Similar to it before: The shows in the AP college football pre-season poll won’t shock you. Alabama is ranked at number 1 For the ninth time, Ohio State is 2nd and Georgia, the defending champion, is 3rd. Some voters do not know what to do with USC number 14, however.

Has Manchester United gone too far? After an embarrassing loss on Saturday, the club appear split because being active can give you chills back in high school (even Cristiano Ronaldo eats alone sometimes). They are last in the Premier League table with no clear path to the top.

In recent years, Salman Rushdie has wondered if the public has lost interest in free speech, a principle he laid down in his life when Iran sought to kill him for his 1988 novel. his, “The Verses of Satan”. As Rushdie told The Guardian last year, “The kind of people who stood up for me in the bad years might not do the same now.”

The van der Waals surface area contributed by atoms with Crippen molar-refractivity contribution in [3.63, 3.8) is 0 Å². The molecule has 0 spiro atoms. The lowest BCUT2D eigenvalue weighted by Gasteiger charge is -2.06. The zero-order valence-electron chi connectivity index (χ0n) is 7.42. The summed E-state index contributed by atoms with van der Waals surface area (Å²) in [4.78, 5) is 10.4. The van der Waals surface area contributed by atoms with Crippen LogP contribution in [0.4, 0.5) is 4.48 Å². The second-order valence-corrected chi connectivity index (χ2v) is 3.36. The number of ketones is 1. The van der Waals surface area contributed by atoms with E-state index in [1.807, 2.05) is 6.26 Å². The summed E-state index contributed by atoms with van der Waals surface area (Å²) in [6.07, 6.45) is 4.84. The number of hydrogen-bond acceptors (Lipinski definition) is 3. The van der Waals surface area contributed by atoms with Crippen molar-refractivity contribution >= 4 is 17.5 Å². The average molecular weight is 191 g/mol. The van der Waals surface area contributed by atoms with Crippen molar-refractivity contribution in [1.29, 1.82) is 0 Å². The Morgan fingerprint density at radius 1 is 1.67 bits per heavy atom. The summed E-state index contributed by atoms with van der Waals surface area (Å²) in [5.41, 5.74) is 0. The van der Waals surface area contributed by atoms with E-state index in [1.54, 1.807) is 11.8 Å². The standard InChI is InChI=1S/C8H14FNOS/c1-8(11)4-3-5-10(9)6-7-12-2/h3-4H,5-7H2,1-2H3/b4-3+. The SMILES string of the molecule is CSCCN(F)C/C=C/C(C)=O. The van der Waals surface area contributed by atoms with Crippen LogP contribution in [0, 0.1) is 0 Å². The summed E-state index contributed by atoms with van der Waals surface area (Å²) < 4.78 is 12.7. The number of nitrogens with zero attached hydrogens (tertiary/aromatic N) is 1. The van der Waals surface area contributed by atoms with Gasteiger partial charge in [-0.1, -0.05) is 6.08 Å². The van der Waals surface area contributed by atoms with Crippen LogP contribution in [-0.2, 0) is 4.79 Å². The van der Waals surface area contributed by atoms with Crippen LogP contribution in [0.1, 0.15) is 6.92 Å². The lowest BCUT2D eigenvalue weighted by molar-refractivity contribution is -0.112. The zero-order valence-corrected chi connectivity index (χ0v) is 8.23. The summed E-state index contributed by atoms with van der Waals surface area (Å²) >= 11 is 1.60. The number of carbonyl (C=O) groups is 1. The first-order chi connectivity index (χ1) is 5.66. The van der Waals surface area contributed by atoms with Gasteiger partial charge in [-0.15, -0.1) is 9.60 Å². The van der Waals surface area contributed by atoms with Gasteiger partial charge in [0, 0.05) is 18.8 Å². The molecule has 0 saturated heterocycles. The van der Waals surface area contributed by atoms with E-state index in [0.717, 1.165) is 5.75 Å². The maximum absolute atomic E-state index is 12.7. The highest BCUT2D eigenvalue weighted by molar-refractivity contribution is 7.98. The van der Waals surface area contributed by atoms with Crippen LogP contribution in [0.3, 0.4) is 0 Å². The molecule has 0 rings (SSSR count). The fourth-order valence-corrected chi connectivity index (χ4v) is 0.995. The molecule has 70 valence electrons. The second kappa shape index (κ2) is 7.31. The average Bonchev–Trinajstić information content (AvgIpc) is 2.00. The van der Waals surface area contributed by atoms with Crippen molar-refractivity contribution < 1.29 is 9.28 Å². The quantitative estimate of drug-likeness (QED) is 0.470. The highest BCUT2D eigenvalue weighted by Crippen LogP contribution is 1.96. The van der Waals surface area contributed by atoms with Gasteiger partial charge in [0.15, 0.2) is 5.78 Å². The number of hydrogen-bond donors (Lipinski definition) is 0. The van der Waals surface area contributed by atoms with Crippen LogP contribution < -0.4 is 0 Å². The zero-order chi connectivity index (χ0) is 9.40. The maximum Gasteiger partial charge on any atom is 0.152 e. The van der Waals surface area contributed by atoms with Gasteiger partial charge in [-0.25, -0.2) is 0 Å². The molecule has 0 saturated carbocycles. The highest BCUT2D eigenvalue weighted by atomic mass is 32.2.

After Rushdie was stabbed on stage on Friday, the initial allegation giving way to the renewal of the free speech debate, writes Jennifer Schuessler in The Times. Some Rushdie supporters lament the growing acceptance, across parts of the right and politics, that offensive speech is grounds for censorship.

Jennifer’s story also captures some surprising history – including a Jimmy Carter’s Times Perspective Essay denigrate Rushdie’s novel.